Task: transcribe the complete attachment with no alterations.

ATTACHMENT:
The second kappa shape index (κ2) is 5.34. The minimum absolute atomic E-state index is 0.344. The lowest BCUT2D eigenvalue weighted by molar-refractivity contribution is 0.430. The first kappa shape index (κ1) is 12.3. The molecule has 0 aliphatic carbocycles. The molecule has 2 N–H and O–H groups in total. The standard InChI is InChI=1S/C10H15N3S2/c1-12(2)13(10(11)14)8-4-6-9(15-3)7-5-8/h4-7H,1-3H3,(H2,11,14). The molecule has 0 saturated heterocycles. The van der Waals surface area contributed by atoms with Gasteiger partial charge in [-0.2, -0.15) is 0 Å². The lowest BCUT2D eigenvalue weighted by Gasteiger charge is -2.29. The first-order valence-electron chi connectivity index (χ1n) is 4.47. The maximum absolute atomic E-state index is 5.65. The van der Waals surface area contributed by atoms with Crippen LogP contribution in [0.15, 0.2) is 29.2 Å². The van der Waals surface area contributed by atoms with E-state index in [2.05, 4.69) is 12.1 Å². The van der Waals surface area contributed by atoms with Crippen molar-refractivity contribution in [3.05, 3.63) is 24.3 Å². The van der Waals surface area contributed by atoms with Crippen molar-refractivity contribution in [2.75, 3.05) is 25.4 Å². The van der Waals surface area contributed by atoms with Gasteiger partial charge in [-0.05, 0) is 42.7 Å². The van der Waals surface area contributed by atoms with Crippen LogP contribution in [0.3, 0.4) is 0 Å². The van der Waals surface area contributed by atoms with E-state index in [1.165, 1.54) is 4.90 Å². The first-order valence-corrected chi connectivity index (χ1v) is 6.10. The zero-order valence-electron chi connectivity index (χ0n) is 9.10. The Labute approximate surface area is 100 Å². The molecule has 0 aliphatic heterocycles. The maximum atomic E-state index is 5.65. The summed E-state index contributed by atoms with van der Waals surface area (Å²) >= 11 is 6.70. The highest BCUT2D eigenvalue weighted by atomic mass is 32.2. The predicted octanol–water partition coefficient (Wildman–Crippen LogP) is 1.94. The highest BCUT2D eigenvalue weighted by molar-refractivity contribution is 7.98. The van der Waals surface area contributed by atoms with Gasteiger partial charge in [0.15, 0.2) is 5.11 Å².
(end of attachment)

The second kappa shape index (κ2) is 5.34. The minimum absolute atomic E-state index is 0.344. The lowest BCUT2D eigenvalue weighted by molar-refractivity contribution is 0.430. The first kappa shape index (κ1) is 12.3. The molecule has 0 aliphatic carbocycles. The molecule has 2 N–H and O–H groups in total. The standard InChI is InChI=1S/C10H15N3S2/c1-12(2)13(10(11)14)8-4-6-9(15-3)7-5-8/h4-7H,1-3H3,(H2,11,14). The molecule has 0 saturated heterocycles. The van der Waals surface area contributed by atoms with Gasteiger partial charge in [-0.2, -0.15) is 0 Å². The lowest BCUT2D eigenvalue weighted by Gasteiger charge is -2.29. The first-order valence-electron chi connectivity index (χ1n) is 4.47. The maximum absolute atomic E-state index is 5.65. The van der Waals surface area contributed by atoms with Crippen LogP contribution in [0.15, 0.2) is 29.2 Å². The van der Waals surface area contributed by atoms with E-state index in [2.05, 4.69) is 12.1 Å². The van der Waals surface area contributed by atoms with Crippen molar-refractivity contribution in [3.05, 3.63) is 24.3 Å². The van der Waals surface area contributed by atoms with Crippen molar-refractivity contribution in [2.75, 3.05) is 25.4 Å². The van der Waals surface area contributed by atoms with Gasteiger partial charge in [-0.05, 0) is 42.7 Å². The van der Waals surface area contributed by atoms with Crippen LogP contribution in [0.3, 0.4) is 0 Å². The van der Waals surface area contributed by atoms with E-state index in [1.165, 1.54) is 4.90 Å². The first-order valence-corrected chi connectivity index (χ1v) is 6.10. The zero-order valence-electron chi connectivity index (χ0n) is 9.10. The Labute approximate surface area is 100 Å². The molecule has 0 aliphatic heterocycles. The maximum atomic E-state index is 5.65. The summed E-state index contributed by atoms with van der Waals surface area (Å²) >= 11 is 6.70. The highest BCUT2D eigenvalue weighted by atomic mass is 32.2. The predicted octanol–water partition coefficient (Wildman–Crippen LogP) is 1.94. The highest BCUT2D eigenvalue weighted by molar-refractivity contribution is 7.98. The van der Waals surface area contributed by atoms with Gasteiger partial charge in [0.15, 0.2) is 5.11 Å².